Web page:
Post feature RSS The road to a production-quality HTML5 game on iOS

You may have heard about HTML5 and how it's supposed to be extremely versatile and portable, and "just work" on a multitude of devices. Here's a real-world example of a developer utilizing HTML5 to make a production-quality game, now available on iPad. HTML5 is exciting!

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Onslaught! for iPad on TechCrunch

As seen today on TechCrunch!

About a year ago, Geoff and I were both senior frontend engineers working for Raptr. As software programmers by trade and hardcore gamers at heart, we were anxious to test out this new "HTML5" buzzword to see how well it could handle game development. BoingBoing happened to be running a Games Inspired by Music contest, to which we submitted our first HTML5 game, an early version of Onslaught! Arena.

Onslaught! Arena at the Chrome Webstore press release

The game that we entered to the contest was a quick two-week hack put together in our spare time, written in JavaScript and Canvas and designed to run reasonably well in "modern browsers." Making the game was extremely fast and easy, using Google Chrome and its great developer tools. As expected, the primary issues we ran into were largely performance-related. About mid-way through development, however, Chrome "unleashed" GPU acceleration on the web, which shot our FPS (frames per second) from ~30 to something more like ~200 on tested desktop computers and laptops. (Basically the game ran about an order of magnitude faster, as browsers were improving by leaps and bounds.) Like other developers, we also had a cavalcade of nasty audio issues, ranging from latency, to format incompatiblity and stuttering playback. We ended up shipping with SoundManager 2 (a JavaScript-to-flash audio API), though we eventually did utilize HTML5's Audio tag.Around this time, Google was coincidentally preparing for the launch of its new Chrome Web Store, which was a potentially exciting new platform championing HTML5 and open web standards. After scrambling to polish Onslaught! Arena and wrapping a Chrome-colored bow around it, Onslaught! Arena launched in Google's web store. We were invited to the press release, had a screenshot of our game up on a big wall, and were very excited to see our HTML5 creation getting industry attention.

Onslaught! Arena in the Mac App Store

Despite being a featured game to launch with a brand new offering from a heavyweight like Google, sales were lackluster (as pointed out by TechCrunch). Given that part of HTML5's intended appeal is its portability, we thought it was time to give it a real-world test. This includes some successes, such as a release in the Mac App Store, but we found that our primary problem was still slow performance, particularly on iOS (I believe that our best benchmark was ~10 FPS, the target for any game being atleast 30 FPS). The answer to our speed woes came from Game Closure, a small group of wickedly smart guys who put together a multi-platform HTML5 game framework.Leveraging Game Closure's tech, we had a playable version of Onslaught! Arena on iPad after just a day of hacking, running at an impressive 60 FPS (5x that of a simple embedded WebView). Their approach is very similar to that of ImpactJS -- that is, they have a custom JavaScript environment, accelerated with direct access to native graphics and sound. The best part is that our development environment never changed; we were still using Google Chrome, working in pure HTML5 and enjoying Chrome's fine developer tools.We didn't just want to port the game over, however. We wanted this release to be something special, so we spent a few weeks stuffing it full of brand new content, including:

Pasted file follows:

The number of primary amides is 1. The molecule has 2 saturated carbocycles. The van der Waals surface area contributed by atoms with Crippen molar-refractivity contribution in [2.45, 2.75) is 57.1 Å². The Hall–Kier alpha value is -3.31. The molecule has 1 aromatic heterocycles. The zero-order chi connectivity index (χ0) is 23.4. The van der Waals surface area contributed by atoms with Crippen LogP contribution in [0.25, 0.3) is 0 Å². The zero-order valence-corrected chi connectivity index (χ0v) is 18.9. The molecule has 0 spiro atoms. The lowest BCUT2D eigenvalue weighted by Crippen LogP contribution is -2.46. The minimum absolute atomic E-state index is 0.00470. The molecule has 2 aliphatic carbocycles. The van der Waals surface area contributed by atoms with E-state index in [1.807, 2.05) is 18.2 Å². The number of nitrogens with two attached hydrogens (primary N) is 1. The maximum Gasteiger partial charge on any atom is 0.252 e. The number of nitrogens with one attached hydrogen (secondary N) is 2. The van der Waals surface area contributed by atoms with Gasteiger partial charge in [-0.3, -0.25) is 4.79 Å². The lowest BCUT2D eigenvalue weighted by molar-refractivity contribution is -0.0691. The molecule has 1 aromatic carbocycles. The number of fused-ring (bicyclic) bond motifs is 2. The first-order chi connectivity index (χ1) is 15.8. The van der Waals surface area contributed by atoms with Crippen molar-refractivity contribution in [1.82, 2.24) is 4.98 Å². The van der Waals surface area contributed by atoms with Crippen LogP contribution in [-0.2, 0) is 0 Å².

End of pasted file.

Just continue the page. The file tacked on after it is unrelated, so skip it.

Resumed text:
Onslaught! for iPad: Dragon Lair

Development take-aways

We've learned dozens of lessons and have what we hope are insightful and helpful take-aways about the process of bringing an HTML5 game to production-quality on iOS. We'll be writing about them all in due time (subscribe here), but here are a quick handful of pointers:

Onslaught! Arena in Game Developer magazine
  • Browsers are great for prototyping and fast development. If you're used to compiling your game before being able to test out some code, you'll love moving over to an environment where you can simply reload the game with a single keystroke.
  • Don't worry about framerate/performance until you absolutely must. On more than one occasion, we dirtied up our game's logic with slight optimization tweaks, only to later get huge speed increases later from external sources (that didn't require code updates).
  • Developer tools in the browser are really great. Firebug paved the way for Web Inspector, and current versions of Chrome are a developer's dream. I have only some experience debugging in Objective-C or the Android SDK, but they feel heavy-handed in comparison.

We'd like to point out that even with all of this new content, Onslaught! is still a pure HTML5 game. It was developed in Google Chrome, and leveraging Game Closure's SDK, required no additional iOS-specific work on our part.Onslaught! is available now in the iPad App Store. We put a lot of love in this game; we hope you'll check it out and let us know what you think in the comments or on Twitter. Game on!

Side note: this space is blowing up

HTML5 and games built on HTML5 are really hot right now. If you're not convinced by our little game's story, you should know about other huge companies becoming invested in the technology, including Apple, Google, Electronics Arts, and Facebook among other major players. We are actively hiring across the development board, from experts in JavaScript and game programming to interns looking to learn. If you find this space interesting, please do contact us.

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